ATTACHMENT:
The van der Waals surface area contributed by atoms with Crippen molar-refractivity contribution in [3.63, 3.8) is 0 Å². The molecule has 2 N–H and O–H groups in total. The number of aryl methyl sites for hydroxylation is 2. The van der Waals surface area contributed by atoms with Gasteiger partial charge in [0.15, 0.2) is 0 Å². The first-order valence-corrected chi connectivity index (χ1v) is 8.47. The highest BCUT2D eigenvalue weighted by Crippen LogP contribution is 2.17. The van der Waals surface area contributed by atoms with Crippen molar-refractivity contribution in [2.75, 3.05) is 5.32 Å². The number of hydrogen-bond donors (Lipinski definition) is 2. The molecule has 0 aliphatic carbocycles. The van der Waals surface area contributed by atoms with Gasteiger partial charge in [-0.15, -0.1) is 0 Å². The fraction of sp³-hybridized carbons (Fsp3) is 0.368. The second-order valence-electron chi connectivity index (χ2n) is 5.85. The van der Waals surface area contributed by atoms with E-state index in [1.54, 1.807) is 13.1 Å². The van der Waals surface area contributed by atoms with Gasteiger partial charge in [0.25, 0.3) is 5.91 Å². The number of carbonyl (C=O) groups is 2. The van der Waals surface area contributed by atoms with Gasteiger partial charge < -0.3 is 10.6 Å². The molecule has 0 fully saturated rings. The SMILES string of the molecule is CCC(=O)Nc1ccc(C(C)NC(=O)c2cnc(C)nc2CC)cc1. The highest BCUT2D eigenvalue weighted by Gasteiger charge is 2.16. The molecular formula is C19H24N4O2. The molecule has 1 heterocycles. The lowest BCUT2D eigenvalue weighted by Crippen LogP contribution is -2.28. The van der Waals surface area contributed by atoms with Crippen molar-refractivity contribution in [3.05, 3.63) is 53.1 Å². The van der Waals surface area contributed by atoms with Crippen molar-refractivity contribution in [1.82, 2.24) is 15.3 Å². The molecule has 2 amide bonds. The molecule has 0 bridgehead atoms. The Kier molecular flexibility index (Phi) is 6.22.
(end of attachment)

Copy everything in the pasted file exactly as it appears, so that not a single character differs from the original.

The van der Waals surface area contributed by atoms with Crippen molar-refractivity contribution in [3.63, 3.8) is 0 Å². The molecule has 2 N–H and O–H groups in total. The number of aryl methyl sites for hydroxylation is 2. The van der Waals surface area contributed by atoms with Gasteiger partial charge in [0.15, 0.2) is 0 Å². The first-order valence-corrected chi connectivity index (χ1v) is 8.47. The highest BCUT2D eigenvalue weighted by Crippen LogP contribution is 2.17. The van der Waals surface area contributed by atoms with Crippen molar-refractivity contribution in [2.75, 3.05) is 5.32 Å². The number of hydrogen-bond donors (Lipinski definition) is 2. The molecule has 0 aliphatic carbocycles. The van der Waals surface area contributed by atoms with Gasteiger partial charge in [-0.15, -0.1) is 0 Å². The fraction of sp³-hybridized carbons (Fsp3) is 0.368. The second-order valence-electron chi connectivity index (χ2n) is 5.85. The van der Waals surface area contributed by atoms with E-state index in [1.54, 1.807) is 13.1 Å². The van der Waals surface area contributed by atoms with Gasteiger partial charge in [0.25, 0.3) is 5.91 Å². The number of carbonyl (C=O) groups is 2. The van der Waals surface area contributed by atoms with Gasteiger partial charge < -0.3 is 10.6 Å². The molecule has 0 fully saturated rings. The SMILES string of the molecule is CCC(=O)Nc1ccc(C(C)NC(=O)c2cnc(C)nc2CC)cc1. The highest BCUT2D eigenvalue weighted by Gasteiger charge is 2.16. The molecular formula is C19H24N4O2. The molecule has 1 heterocycles. The lowest BCUT2D eigenvalue weighted by Crippen LogP contribution is -2.28. The van der Waals surface area contributed by atoms with Crippen molar-refractivity contribution in [3.05, 3.63) is 53.1 Å². The van der Waals surface area contributed by atoms with Crippen molar-refractivity contribution in [1.82, 2.24) is 15.3 Å². The molecule has 2 amide bonds. The molecule has 0 bridgehead atoms. The Kier molecular flexibility index (Phi) is 6.22.